© Reuters. FILE PHOTO: Houses and buildings are seen in an electric stoppage at the area after an earthquake at Toshima ward in Tokyo, Japan March 17, 2022. REUTERS/Issei Kato/File Photo
By Yuka Obayashi and Kantaro Komiya
TOKYO (Reuters) -Neon signs were turned off, lights dimmed and thermostats dialled down in Japan on Tuesday after the government issued an urgent call to save energy, warning of blackouts after an earthquake last week caused a serious power shortage.
As snow fell in Tokyo and the temperature dropped to 2 Celsius (35.6 Fahrenheit), Tokyo Electric Power Co (Tepco) said demand had spiked and up to 3 million households could lose power after 8 p.m. (1100 GMT) if usage rates did not come down.
The Ministry of Economy, Trade and Industry (METI) said in the evening the country was likely to avoid blackouts.
The trade minister, Koichi Hagiuda, had warned earlier in the day: “At this rate, we are coming closer to a state where we will have to conduct power outages similar to those that took place after the quake.”
The magnitude 7.4 earthquake on Wednesday last week off the northeastern coast – the same region devastated by an earthquake and tsunami in 2011 – temporarily cut power to about 2 million households, including hundreds of thousands in Tokyo.
The quake hit six thermal plants, knocking them out of operation in areas served by Tepco and Tohoku Electric Power Co, and the damage could leave some of them idle for weeks or even months, Hagiuda said.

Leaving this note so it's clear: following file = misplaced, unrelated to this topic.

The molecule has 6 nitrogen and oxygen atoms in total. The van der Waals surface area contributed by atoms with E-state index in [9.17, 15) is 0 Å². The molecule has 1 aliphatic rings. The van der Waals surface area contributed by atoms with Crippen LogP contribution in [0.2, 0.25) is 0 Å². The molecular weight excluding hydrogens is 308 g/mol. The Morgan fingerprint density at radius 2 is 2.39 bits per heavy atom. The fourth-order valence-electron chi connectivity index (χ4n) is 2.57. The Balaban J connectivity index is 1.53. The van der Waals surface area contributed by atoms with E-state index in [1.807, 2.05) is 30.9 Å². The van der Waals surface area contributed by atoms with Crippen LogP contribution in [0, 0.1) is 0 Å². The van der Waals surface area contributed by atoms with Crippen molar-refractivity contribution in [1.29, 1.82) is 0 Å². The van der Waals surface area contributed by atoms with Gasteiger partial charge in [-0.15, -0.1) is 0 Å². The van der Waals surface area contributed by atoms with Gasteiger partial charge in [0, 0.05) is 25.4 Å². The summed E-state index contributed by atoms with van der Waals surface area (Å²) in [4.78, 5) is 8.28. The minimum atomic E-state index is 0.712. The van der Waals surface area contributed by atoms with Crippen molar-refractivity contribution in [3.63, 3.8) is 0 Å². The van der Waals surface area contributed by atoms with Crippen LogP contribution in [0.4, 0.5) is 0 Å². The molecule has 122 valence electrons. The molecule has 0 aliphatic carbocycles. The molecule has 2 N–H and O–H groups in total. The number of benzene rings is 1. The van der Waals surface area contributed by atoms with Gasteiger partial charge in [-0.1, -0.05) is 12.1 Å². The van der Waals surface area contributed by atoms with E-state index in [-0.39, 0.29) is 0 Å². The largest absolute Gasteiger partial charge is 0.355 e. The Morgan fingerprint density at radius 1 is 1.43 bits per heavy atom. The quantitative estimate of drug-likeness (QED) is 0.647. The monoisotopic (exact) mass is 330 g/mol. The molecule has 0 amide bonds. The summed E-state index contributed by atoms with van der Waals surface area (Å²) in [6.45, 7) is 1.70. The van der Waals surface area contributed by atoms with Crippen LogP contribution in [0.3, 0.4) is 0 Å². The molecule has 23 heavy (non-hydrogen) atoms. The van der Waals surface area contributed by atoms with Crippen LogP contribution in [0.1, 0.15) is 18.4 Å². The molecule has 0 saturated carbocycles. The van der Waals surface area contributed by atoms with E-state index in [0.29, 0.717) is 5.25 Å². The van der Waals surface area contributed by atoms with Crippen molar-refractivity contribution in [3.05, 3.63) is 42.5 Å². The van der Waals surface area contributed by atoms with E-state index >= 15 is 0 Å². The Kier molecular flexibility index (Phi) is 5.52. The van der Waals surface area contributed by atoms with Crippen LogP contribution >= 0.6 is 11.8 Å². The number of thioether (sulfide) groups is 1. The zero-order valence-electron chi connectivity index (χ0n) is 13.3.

Chief Cabinet Secretary Hirokazu Matsuno earlier called on residents in eastern Japan impacted by the power crisis to do their part.
“We request your cooperation … such as by lowering your thermostats to around 20 degrees Celsius and switching off any unnecessary lights,” he told a news conference.
Numerous users responded to the call.
National broadcaster NHK dimmed its studio lights while electronics retailer Bic Camera turned off about half of the televisions at dozens of its stores.
The 634-metre Tokyo Skytree tower turned off its lights for the whole day for the first time and operators of the city-centre Tokyo Tower lit up only its bottom half.
‘RESTART NUCLEAR POWER’
Retail giant Seven & I Holdings said 8,500 7-Eleven stores set their thermostats to 20C – one degree cooler than usual – while its Ito-Yokado supermarkets were dimming their lights by 10%.
Nissan (OTC:) Motor said it was using an in-house power generator for 13 hours at its factory north of the capital.
Many individual consumers also did their bit.
“I use the heater a lot so I will try to do my part to save energy,” said college student Shuntaro Ishinabe, 22.
Government spokesperson Matsuno said the request to save energy was unlikely to extend beyond Tuesday, given an expected rise in temperatures and the addition of more solar power generation as the weather improved.
Japan has faced a tough energy market since the 2011 earthquake and tsunami crippled Tepco’s Fukushima Daiichi plant, causing the worst nuclear disaster since Chernobyl and leading to the suspension of operations at most of Japan’s nuclear reactors.
With energy prices surging on tight global supply and the Ukraine crisis, Japan’s biggest business lobby, Keidanren, has been calling for a swift restart of the nuclear plants.
“A sudden halt of energy causes a lot of problems, and I think (the general public) has really felt the importance of energy security given recent events,” Keidanren Chairman Masakazu Tokura said.
“Given the larger trend to become carbon neutral and cut back on greenhouse gases, I believe there will be more difficulties unless we restart nuclear power plants swiftly.”